Late in the afternoon of January 19th, the Supreme Court dealt a crippling blow to the argument of the defeated former President, when by an 8-1 majority (Thomas, J., dissenting), the Court denied Mr. Trump’s application for a stay of the mandate and injunction pending the review of the decision of the D.C. Circuit in the case of Trump v. Thompson, ordering the transmission by the Archivist of the documents sought by the House Select January 6th Committee.
In the interest of full disclosure, I note that I am an amicus, along with several others who occupied senior law and policy positions in previous Republican administrations, who filed a brief in support of the House Select Committee in this case.
In any event, in a terse unsigned opinion, the Court recognized that the question of the power of a former President to claim executive privilege notwithstanding the waiver of privilege by the incumbent President is a “serious and substantial” one. Nevertheless, the Court held that this issue need not be resolved because the Court of Appeals did not rely upon it, having held that the defeated former President’s claims would have failed even if he were the incumbent, for reasons described in United States v. Nixon, 418 U.S. 683, 713 (1974), and Senate Select Committee on Presidential Campaign Activities v. Nixon, 498 F. 2d 725, 731 (CADC 1974) (en banc).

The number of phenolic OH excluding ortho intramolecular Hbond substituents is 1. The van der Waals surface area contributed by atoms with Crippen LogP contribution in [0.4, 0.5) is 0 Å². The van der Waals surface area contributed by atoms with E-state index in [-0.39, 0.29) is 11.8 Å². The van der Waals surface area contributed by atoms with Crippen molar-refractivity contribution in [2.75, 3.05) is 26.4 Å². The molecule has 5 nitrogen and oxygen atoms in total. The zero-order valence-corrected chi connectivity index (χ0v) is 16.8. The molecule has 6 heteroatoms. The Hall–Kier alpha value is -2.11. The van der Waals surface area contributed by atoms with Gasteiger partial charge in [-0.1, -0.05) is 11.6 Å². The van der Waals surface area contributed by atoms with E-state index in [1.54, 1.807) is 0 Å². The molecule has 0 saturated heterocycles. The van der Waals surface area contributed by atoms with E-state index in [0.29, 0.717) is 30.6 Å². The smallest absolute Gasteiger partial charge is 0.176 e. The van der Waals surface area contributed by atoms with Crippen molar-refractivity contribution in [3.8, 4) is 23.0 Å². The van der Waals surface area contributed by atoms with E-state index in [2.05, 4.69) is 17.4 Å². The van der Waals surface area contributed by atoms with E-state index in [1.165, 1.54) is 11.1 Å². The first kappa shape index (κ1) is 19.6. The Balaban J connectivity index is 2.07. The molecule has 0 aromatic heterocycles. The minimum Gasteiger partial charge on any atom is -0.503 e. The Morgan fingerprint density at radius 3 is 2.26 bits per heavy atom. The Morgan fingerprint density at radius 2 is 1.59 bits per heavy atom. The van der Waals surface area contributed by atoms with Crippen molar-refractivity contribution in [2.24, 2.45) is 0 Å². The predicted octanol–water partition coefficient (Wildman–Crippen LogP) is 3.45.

Thus, the Court held that the part of the Court of Appeals’ opinion stating that the incumbent could overrule his predecessor was to be treated as dictum. Justice Thomas dissented without opinion. Justice Kavanaugh opined separately that he felt a need to contradict what became the dictum of the D.C. Circuit as to its view that Trump’s claim of executive privilege was trumped by his successor’s waiver, but even Kavanaugh recognized that an ex-President’s claim of privilege, like any other privilege, is not absolute.
One assumes that a package soon will be underway from the storage facility of the National Archives to the House of Representatives. As they say: “News at Eleven.”